The Runner’s Guide to Race-Day Fueling

Jason Fitzgerald
by Jason Fitzgerald
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The Runner’s Guide to Race-Day Fueling

Most runners have heard this advice before:

1. “Don’t do anything new on race day.”
2. “Practice your race-day nutrition and hydration during training.”

But if you’re a new runner and/or have just started racing, you may have no idea how to apply this advice to meet your specific training and race-day needs. Strategies for fueling vary significantly based on the distance you’re running, so it’s essential to learn how to fuel your body for different types of races.

Nutrition is a critical component of your running success. Adequate fueling will help you tackle longer races successfully and also improve your speed over all distances. But you need to dial in what works well for you long before you get to the starting line.



For simplicity, the fueling plans in the following sections refer primarily to energy gels as a carbohydrate source. Because there are so many brands and flavors, most people can find one that works for them. Most gels have a mix of glucose and fructose that can provide optimal fueling, but they are certainly not the only option. Energy chews and “beans” are also available, and some runners prefer more natural, whole-food sources like dates or dried fruits. As race intensity (how hard you run) increases, your stomach may be less tolerant of foods with fiber, fat or complex carbohydrates.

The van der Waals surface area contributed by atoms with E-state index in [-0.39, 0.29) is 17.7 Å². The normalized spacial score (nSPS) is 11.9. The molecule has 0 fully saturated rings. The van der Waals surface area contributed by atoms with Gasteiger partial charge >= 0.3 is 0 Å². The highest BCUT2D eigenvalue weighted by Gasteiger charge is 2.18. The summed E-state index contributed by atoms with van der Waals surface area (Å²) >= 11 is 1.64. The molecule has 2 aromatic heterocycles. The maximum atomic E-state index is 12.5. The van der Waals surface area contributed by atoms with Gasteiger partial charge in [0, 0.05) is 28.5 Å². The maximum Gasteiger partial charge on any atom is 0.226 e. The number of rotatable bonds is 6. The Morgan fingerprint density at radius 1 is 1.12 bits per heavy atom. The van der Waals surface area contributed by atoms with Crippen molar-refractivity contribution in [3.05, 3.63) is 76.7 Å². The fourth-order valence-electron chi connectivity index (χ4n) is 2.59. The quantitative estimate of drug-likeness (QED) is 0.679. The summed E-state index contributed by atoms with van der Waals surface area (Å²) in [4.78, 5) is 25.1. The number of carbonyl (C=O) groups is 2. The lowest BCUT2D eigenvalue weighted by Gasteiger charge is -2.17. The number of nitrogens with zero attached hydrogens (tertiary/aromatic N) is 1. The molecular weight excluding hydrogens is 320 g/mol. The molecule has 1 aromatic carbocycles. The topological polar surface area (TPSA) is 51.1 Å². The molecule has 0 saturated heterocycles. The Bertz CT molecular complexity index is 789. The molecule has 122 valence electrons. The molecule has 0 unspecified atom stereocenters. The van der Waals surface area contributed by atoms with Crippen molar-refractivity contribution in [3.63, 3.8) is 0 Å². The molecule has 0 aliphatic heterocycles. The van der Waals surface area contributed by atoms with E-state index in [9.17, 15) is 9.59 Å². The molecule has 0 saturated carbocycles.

If you choose to use gels, it’s essential to take them with a few ounces of water to facilitate digestion. Because they’re a concentrated source of carbohydrates, eating gels without water or in combination with a carb-rich sports drink can make them challenging to digest.


When it comes to hydration, there’s a lot of conflicting advice. Individual needs can vary dramatically and are affected by conditions such as air temperature, altitude and humidity. Keep in mind just two simple things when it comes to hydration: